One nagging question remains: If this design was introduced in 2022, why does the plate say “2017” in the lower left corner?
15. Florida: Now we’re getting into the plates that I wouldn’t mind displaying on my own vehicle. But Florida’s “Explore Our State Parks” ranks below the others because of limited legibility. Those squared-off dies are hard to read. The first version I saw of this plate on Plateshack.com seemed to have less contrast between graphic and serial, and the digit "5" looks like an "S." Perhaps that has influenced my decision to put Florida near the bottom. If Florida started using more legible dies, they’d rise in my rankings. These dies are just... weird.
14. Hawaii: This is a pretty plate, with some thought and imagination clearly having gone into the design. But the major inescapable fact is that yellow backgrounds and white numbers don’t mix. The main source of contrast in a plate’s design should be between the numbers and the background. But here, the main contrast occurs where the mountains meet the sky, and the numbers get lost. The slogan suffers a similar fate, but its legibility is reduced even further with too many words crammed into one spot: “Aloha State / Malama Honua / Polynesian Voyaging Society.” The designers should choose just one of those ideas, and use a larger font.
13. Oregon: The legibility is reduced by the darker mountain colours behind the dark serial number, but it’s a workable design. Still, this plate is a bit dull to me, with lots of washed-out colours: Purple, teal, brown and light gray. A bit too neutral of a result, given the effort.
12. Montana: An interesting attempt at a striking graphic on a plate, but the white serial number fights to be noticed amidst the light greens and blues of the aurora. I think that simply putting a big space between the numbers and letters would help this design a great deal. That would push the numbers further into the dark zone on the left and right. And if Montana followed the six-character format consistently for these plates after that revision, no one would be looking through the aurora in the centre to read the number.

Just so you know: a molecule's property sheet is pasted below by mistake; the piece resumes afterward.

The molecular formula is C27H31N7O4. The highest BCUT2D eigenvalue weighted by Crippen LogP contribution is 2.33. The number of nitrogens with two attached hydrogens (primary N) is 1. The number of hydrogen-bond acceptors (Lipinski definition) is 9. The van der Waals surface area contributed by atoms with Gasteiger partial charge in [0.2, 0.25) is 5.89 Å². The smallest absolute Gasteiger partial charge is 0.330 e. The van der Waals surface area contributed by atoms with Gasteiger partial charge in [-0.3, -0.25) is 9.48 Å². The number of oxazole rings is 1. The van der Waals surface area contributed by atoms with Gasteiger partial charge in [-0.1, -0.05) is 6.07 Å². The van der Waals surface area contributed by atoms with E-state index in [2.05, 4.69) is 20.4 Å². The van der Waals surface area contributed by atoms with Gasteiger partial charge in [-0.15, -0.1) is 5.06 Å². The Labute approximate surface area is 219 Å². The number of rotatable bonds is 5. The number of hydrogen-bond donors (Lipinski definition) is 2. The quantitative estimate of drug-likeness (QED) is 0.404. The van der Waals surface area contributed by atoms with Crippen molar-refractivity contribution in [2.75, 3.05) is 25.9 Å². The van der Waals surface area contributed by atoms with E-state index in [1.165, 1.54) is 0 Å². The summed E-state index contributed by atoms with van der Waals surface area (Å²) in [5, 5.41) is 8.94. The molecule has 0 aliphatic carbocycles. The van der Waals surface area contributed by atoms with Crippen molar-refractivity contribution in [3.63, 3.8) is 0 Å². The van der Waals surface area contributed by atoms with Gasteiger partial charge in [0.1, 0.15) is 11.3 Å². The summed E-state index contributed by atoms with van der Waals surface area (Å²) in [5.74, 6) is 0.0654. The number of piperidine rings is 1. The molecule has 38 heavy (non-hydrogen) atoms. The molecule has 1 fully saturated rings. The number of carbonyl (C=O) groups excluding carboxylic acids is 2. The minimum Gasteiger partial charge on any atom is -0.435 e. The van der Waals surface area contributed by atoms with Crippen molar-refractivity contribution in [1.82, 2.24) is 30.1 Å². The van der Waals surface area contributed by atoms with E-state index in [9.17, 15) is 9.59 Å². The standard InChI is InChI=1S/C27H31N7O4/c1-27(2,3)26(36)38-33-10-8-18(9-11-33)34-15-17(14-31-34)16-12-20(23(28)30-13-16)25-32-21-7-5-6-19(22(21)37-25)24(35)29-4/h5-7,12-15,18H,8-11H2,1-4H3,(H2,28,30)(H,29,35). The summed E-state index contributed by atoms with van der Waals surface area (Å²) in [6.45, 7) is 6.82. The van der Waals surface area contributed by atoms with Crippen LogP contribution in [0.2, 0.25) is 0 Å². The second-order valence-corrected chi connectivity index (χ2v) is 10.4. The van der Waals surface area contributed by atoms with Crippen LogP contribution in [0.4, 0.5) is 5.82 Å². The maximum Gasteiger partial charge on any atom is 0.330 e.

11. Modoc Nation, Oklahoma: The Modoc Nation is one of the federally-recognized indigenous nations in Oklahoma that issues its own plates. I like the design overall, despite its busy nature. This plate has four legends, plus the leaf designs at the top, the dream catcher, the two buffalo, and the portrait of Kintpuash (also known as Captain Jack). But somehow, in spite of all that activity, there’s enough space for a somewhat-clear serial number, and for the Mo’dokni name to stand out. I find that impressive. At a distance, however, the number becomes a bit harder to read, so that's why it's middle-of-the-pack for me.
10. Delaware: I enjoy this plate, but I have to penalize it somewhat because of its so-so legibility. The prototype shown by the Delaware DMV has six zeroes, and looking at it gave me a bit of a headache. But the legibility isn’t that bad when viewing a plate with an actual serial number. If the five-digit serial were right-justified, it wouldn’t clash with the Red Knot on the left side of the plate, and maybe the legibility would improve. I had a similar beef with Delaware’s horseshoe crab plate of 2020.
9. Connecticut: Now we’re moving ahead of the plates with iffy legibility, if only a little. The first time I saw the Connecticut “Save Our Lakes” optional plate (see right), it looked brighter and was easier to read. The one in as shown in the ALPCA magazine looks a little darker. The dark blue numbers are embossed atop a lighter blue lake, which is OK for legibility. But the dies used for the numbers are a little too tall and skinny for this plate; they bite into the dark shoreline running across the top of the scene. Punch the plate with some shorter dies, and maybe brighten the lake a little, and this plate would definitely hit my top 5.
8. Arizona: It’s legible. It’s colourful. And it’s new. But the logo used on the left side is too clunky to be identified at first glance. From a distance, it looks like a chuck wagon that was broadsided by a cannonball. The same design is shown on the right, but smaller. On closer inspection, it’s a cowboy riding a bull with a circus tent in the distance. Or maybe it’s the flag of the Empire of Japan. It sure doesn't look much like the Arizona state flag. Maybe it’s something I can’t easily identify because I’ve never attended a rodeo. But the theme is too unclear —for me, anyway— for this plate to rank any higher.